Motivation and Preparation

Published 19 Jun 2012 16:11

Published 18 Jun 2012

I’ve been wanting to try polyphasic sleep for over a year, and decided about 4 months ago to try it this summer (2012). My motivation is many-pronged – an extra 4 hours per day, personal challenge (see: Nietzche’s will to power), eccentricity, and perhaps even health. It first began when I read a BBC article detailing the history of human sleep, and how the 8 hour snooze is rather unnatural. We were once biphasic sleepers, who would sleep for 3-4 hours as soon as the sun set, be awake for 1-2 hours, then sleep another 4-5 hours until sunrise. It wasn’t until the arrival of artificial light that people decided they had better things to do at night than be in sleep-mode for around 12 hours, and culture quickly forgot about the old sleeping habits. This, combined with a handful of studies which suggest a number of health problems stemming from 8 hour blocks of sleep, made me research others’ views on the matter. Enter the odd community of polyphasic sleepers.

Many people have tried, and most have failed, to transition, usually due to a lapse in self-discipline. For that reason, I’ve spent the last 4 months doing small things to simultaneously increase my self-discipline and benefit my lifestyle.

The most major change I’ve made is to diet and steadily phase into vegetarianism. I immediately quit eating all fast food and caffeine. I then removed red meat from my diet, and have since eliminated all poultry except for chicken, which I consider myself to have finally quit yesterday. Fish is okay with me since it provides vital nutrients and isn’t nearly as bad as fatty meats. As I restricted my diet, I simultaneously forced myself to go out of my way to eat healthy foods which I had been lacking in, such as salads, fruits, and other veggies. I also focused on eating more often to keep my metabolism high.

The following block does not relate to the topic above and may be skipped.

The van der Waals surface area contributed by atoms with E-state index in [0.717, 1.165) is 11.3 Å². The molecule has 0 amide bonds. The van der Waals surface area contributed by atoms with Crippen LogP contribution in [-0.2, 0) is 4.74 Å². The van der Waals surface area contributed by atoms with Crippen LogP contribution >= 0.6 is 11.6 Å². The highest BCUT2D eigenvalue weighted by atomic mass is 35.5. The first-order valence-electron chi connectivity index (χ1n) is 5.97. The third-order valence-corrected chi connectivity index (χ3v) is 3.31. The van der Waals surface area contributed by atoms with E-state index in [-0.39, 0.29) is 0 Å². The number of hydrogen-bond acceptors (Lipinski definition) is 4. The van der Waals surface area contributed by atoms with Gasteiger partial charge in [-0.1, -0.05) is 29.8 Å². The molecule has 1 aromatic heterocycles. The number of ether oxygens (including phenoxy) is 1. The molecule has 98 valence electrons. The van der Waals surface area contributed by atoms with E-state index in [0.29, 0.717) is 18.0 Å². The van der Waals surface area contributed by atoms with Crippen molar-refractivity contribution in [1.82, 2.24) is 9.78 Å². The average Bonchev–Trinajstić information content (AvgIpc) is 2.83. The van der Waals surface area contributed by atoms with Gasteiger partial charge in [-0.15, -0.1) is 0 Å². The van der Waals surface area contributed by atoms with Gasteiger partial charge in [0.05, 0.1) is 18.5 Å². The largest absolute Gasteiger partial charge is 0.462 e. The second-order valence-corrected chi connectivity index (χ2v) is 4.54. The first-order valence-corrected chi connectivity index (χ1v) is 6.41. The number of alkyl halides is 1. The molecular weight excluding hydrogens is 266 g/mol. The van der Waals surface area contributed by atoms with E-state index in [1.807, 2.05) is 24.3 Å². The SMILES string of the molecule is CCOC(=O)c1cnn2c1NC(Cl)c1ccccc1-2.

This change has 3 benefits: First, I function better when I eat better. I feel much more mentally crisp and less… greasy. Second, my self-discipline was heavily tested. I’m not a big fan of veggies and I love a good steak so being vegetarian was a great way to teach me what it means to persist and resist temptation. Third, a lighter diet makes napping easier, and thus aids polyphasic sleep. Herbivores in the wild are naturally lighter sleepers and tend to take multiple naps throughout the day, whereas carnivores and even omnivores tend to gorge and then crash for hours at a time. I’m hoping that my diet will ease my transition into the new schedule.

Another change was that I began to exercise fairly regularly. I immediately began running for 1.5 hours in the morning. However, this schedule got debunked during some travel, and it was hard to get back on. About 3 weeks before the change to polyphasic sleep, I began biking every other morning, and playing Ultimate Frisbee as often as others would get together. I have left much to be desired in this realm, and plan on using the extra time at night to do light exercise and perhaps flexibility work like yoga.

Other small changes include waking up earlier, getting out of bed quicker after the alarm went off, doing chores earlier and quicker, and generally trying to put my work chronologically before my fun. If anything, failing the experiment will still leave me with a healthier lifestyle.

One of the last things I did to increase my likelihood of successfully transitioning was ensure my closer friends knew that I was going to become polyphasic. This both gave me a pool of people to call on in case I need motivation staying awake, or a place to crash, and also put attention and pressure on me to be successful, since others will know if I succeed or fail. It’s all about the motivation!

Lastly, and perhaps most importantly, I made sure to find a time in my life with no obligations for as long as possible so I don’t have to miss/postpone naps, or do important things while in the sleep-deprived adaptation period. Summer between high school and college is arguably the very best time for this, and I deliberately made no plans for the next 3 weeks which require me to drive (danger! Don’t deprive and drive) or perform well.

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